by Gennifer Albin
What would it be like to be born with a talent that could help shape the world, and then be told to hide it? That is Adelice Lewys's predicament in Gennifer Albin's gripping debut novel, the first in a planned trilogy, about Adelice growing up and taking responsibility for the gift she is given.
The people of Arras revere the Spinsters, the skilled weavers who create and maintain their world. They want to touch them for their talent and their beauty. With her natural weaving skills, Adelice could be one of them. But from the time she turned 11, Adelice's parents have trained her to hide her abilities, to hone the appearance of clumsiness. The story begins as 16-year-old Adelice goes to be tested along with her peers to see if she has a talent for weaving. On the last day of the test, her urge to weave overrides her parents' years of training, and she reveals herself to be one of the most talented weavers the Guild of Twelve has ever seen. When Cormac Patton, the Coventry Ambassador for the Guild of Twelve, and his team come to collect Adelice, her family attempts to hide her and her 12-year-old sister, Amie, in hidden tunnels they've created in the cellar. But Adelice is captured, her father killed, and the fates of her mother and sister are unknown.
Albin takes readers deep inside the belly of the beast, to a government that elevates some of its most prized Spinsters and relegates others to dungeon cells. That's where the Guild places Adelice at the start--in the bowels of the Western Compound, the largest Coventry of Spinsters in Arras. She is assumed to be a rebel by her parents' actions, but her skills are too great to keep her sequestered there for long. Instead, the Guild finds other ways to isolate her. Each Spinster gets a makeover, skin that's smooth, clothes of silk. Maela, whose job is to welcome and train the Eligibles, tells Adelice, "You have power… but, Adelice... you must not presume you are in control." Maela has it out for Adelice; Cormac Patton, too, has his eye on Adelice. Adelice finds herself caught between Maela and Cormac, who have a smoldering history. Meanwhile, Maela's "assistant," gorgeous Erik, flirts dangerously with Adelice--is it because he knows her powers? And Jost, the head valet, recognizes a kindred rebellious spirit in Adelice. "Play dumb," Jost tells her in those first days of her imprisonment at Coventry. "There are worse things than death here."
The author asks probing questions about whether Adelice's rare talent is a blessing or a curse. Adelice must make her own way in the world, realizing that her parents did not disclose the whole truth about the Guild and the way society worked. The heroine's gift has always isolated her from others. From a very early age, she could see things others could not see--or never looked closely enough to notice. Adelice, bullied by a next-door neighbor who turned all their classmates against her, stood up to the bully at age eight in order to rescue two unborn birds in a nest. In her desperation to save them, Adelice noticed the fabric that made the world around her. She noticed gold threads moving in a horizontal direction, and understood that they must represent time itself. Adelice reached for the strands, attempting to turn back time through the manipulation of the golden thread, to the moment before the mother bird left the nest. But she discovered that time only moves forward.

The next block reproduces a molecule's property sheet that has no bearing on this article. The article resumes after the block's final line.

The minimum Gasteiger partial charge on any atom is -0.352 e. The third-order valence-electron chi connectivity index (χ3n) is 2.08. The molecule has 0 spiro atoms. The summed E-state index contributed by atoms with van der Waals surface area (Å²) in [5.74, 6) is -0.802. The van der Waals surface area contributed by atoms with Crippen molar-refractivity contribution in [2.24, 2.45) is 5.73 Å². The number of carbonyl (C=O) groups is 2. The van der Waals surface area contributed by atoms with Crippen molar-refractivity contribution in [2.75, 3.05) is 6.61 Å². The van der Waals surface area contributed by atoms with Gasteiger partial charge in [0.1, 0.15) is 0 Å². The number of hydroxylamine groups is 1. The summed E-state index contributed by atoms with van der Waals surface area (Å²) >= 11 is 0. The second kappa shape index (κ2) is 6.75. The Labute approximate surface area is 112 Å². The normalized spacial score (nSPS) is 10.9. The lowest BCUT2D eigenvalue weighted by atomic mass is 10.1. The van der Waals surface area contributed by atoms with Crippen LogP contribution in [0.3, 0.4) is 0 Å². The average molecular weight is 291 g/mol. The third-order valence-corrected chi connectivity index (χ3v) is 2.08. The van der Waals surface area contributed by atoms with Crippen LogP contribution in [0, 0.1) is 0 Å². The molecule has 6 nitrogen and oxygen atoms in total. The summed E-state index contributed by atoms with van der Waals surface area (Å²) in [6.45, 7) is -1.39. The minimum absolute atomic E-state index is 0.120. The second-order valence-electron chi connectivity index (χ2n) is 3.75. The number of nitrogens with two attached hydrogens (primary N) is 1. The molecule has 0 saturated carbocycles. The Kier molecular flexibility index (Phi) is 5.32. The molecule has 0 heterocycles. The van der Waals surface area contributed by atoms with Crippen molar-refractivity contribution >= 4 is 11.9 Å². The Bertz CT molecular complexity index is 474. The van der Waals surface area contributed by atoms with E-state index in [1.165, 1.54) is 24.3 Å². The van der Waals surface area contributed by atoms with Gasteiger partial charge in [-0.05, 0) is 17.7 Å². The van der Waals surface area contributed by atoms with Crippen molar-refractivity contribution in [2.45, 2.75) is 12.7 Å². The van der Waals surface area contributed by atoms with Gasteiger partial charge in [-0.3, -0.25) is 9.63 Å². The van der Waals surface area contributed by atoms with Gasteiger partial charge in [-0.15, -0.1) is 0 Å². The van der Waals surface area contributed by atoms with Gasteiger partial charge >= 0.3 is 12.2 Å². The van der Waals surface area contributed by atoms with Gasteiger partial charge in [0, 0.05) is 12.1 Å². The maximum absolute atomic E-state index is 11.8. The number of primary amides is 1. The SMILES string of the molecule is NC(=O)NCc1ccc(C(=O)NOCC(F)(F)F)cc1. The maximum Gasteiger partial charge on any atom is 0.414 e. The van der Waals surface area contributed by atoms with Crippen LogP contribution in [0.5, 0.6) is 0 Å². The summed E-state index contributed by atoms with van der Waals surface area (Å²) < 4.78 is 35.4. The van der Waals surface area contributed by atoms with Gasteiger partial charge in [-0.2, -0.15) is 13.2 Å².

Adelice's sense of isolation only grew as her parents taught her to keep her skill hidden. Even high in her luxurious tower room at the Coventry, Adelice must keep her secret. She realizes the views from the windows are not real, reaches out to touch the fabric and forms a storm. Enora, her kind mentor, walks in on Adelice and warns her, "You must never tell anyone else you can do that. Always use a loom to weave--try not to do it without one, even when you are alone." Maela does all she can to keep Adelice isolated and alone. Maela orchestrates a rivalry between Adelice and Pryana, another skilled Spinster, when she asks Adelice to remove a thread. Each thread represents a life, and Adelice challenges Maela, saying there's no risk posed by the thread in question. As a rebuttal, Maela rips an entire section out of the loom--the academy attended by Pryana's younger sister. This plants a seed of hatred in Pryana for Adelice. And it gets Adelice thinking about whether a ripped thread can be repaired. It's a moment that resonates with poignancy later in the novel, when Loricel, the Creweler, the most powerful Spinster in Arras, who spins raw materials into the fabric of their world, asks Adelice to remove the thread of an older woman. "Removing this strand feels like a violation--an act against nature," Adelice tells Loricel. "It's the life force of this piece, and everything this thread touches, regardless of our attempts to repair around it, will be irrevocably damaged once it's gone."
Only Loricel understands the tremendous burden that her gift places upon Adelice-- the yin and yang of creation and destruction, and the responsibility of carrying out the decision of who lives or dies. Is it Adelice's responsibility to tell others the truth? Or must they discover it on their own, as she did? Can she assume this godlike responsibility, or must she find a way to escape? In this first installment, Adelice must choose her path. Readers will be eager to return to the coming episodes to see how her choice affects the world around her. --Jennifer M. Brown